A CASE OF INSIGNIA
My wife and I visited Joseph Phelps Winery in 1988 and through a
misunderstanding between us, we now have a case of the subject wine. First we swore to open
a bottle on each anniversary and share it with appreciative guests. Our first guest, our local wine
merchant, had a heart attack and could not attend. We delayed opening a bottle, and
something every year prevented our drinking of the wine. Now we are retired and realize that we
should sell it. Do you know anyone who would be interested in it? It has always been stored in our
air-conditioned home, and the wine is still in its original styrofoam packaging
My email address is email@example.com.
Harvey N. Seiger
Dear Mr. Seiger,
It's not too late to begin following your original plan...the wine is just beginning to
get really, really good (Insignia likes to be at least ten years old). Even as retired folks, the few
hundred bucks you might get for the wine would soon disappear...a dozen separate memories from
opening each bottle would be more valuable in the long run. What the heck! Drink one on each
anniversary, one on your birthday and one on hers...it'll be gone in no time and you'll be wishing you
had another case. You can't afford to buy these kind of taste experiences.
If you're determined to sell, The Wine Trader offers free classifieds to its subscribers
(only $18 a year if you are not currently one) to offer wines for sale or swap, or whatever.
Good luck whatever you decide...
óThe Wine Curmudgeon
COFFEE TABLE QUALITY?
I enjoy the upgraded quality of The Wine Trader magazine. It looks more
stylistic on my coffee table
You've really got me worried now. See, we've always been the magazine that
went to "the library" (aka the john) or into the briefcase, where magazines go that people really read,
and we've always made fun of "coffee table" magazines. We're going to have to rethink this entire
glossy cover thing...don't want to be spoiled by success and a pretty face.
OLD FRIENDS, OLD WINE
I believe the last issue of the Wine Trader is the best ever. Your ad regarding my wine
helped me sell most of my inventory of oldies and goodies, except for a few especially good wines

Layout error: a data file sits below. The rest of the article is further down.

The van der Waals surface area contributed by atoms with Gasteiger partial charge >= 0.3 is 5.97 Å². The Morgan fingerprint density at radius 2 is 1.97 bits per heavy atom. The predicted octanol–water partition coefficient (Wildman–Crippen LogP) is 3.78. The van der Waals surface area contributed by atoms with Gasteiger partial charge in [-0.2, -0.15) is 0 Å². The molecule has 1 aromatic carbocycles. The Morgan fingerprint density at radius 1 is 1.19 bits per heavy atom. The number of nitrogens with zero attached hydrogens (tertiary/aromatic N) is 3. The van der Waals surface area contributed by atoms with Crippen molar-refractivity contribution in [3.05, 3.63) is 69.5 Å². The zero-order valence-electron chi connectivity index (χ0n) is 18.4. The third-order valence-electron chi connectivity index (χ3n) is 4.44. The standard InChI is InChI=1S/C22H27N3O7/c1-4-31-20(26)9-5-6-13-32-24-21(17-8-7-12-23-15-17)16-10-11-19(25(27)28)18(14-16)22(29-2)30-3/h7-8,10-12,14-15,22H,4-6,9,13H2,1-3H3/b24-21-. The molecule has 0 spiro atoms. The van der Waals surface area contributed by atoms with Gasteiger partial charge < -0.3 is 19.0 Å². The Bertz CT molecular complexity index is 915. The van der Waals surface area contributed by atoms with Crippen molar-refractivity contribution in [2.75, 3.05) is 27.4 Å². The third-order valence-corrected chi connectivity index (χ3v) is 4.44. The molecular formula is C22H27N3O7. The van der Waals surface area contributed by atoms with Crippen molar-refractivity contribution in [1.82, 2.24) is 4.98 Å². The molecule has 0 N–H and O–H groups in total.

I will enjoy and comfort me in my old age...notably some 1968 Mastroberardino's, bottles of which
Irelished and enjoyed prior to reading about your dining with Signor Carlo Mastroberardino in Reno.
I am sending you one of the last few bottles of this 1968 wine for your
remembrance and enjoyment.
Your old friend,
Glad we could help you sell off your excess inventory. I have considerably more
than I can drink in my lifetime as well, but I'm sure my leftovers won't go to waste considering that
Sandra has instructions to throw one killer wine tasting wake when I go, and then there's the matter
of children and grandchildren who will no doubt survive me...though I've always said I ain't goin' until
I pull the last cork and the little buggers can buy their own.
Your gift of the goodie from Mastroberardino is very kind and I'm looking for a
special occasion at which to open it very soon. Can I still claim that our consumer classifieds are
free since you paid off so handsomely?
OFFER SHE CAN'T REFUSE?
In response to a letter from Ms. DiFrances in your issue Volume Q, No. 6, I wish to make a short comment. I knew the
Novitiate Winery very well. I visited the winery on numerous occasions while I lived in the Bay Area. I will spare you a long
What is interesting is the letter which made a reference to the Novitiate Sherry. By a strange turn of fate, I found this bottle
of Novitiate Dry Sherry in my cabinet. I hope it is still drinkable since the alcohol content on the label seems adequate.
The final point is that if you put me in contact with Ms. DiFrances, I will be happy to part with the Sherry and will provide
all historical information which I know.
How very generous of you. You tempt me to ask a question about Stag's Leap Wine Cellars of 20 years ago and see if
you come up with a 1975 Cabernet for my pleasure. If Ms. DiFrances sees this and wants to take advantage of your kind
offer, I will note that you are a safe person to be in contact with, are personally known to me, are happily married and are
not an axe murderer...just a nice guy offering to share a bottle and a memory.
HE WROTE FLORIDA
For several years a former colleague of mine been passing his copy of the Wine
Trader to me after it's been read. I thoroughly enjoy your irreverence for the accepted practices of
state legislators, wine retailers, wine distributors. Some legislators and businesses seem to take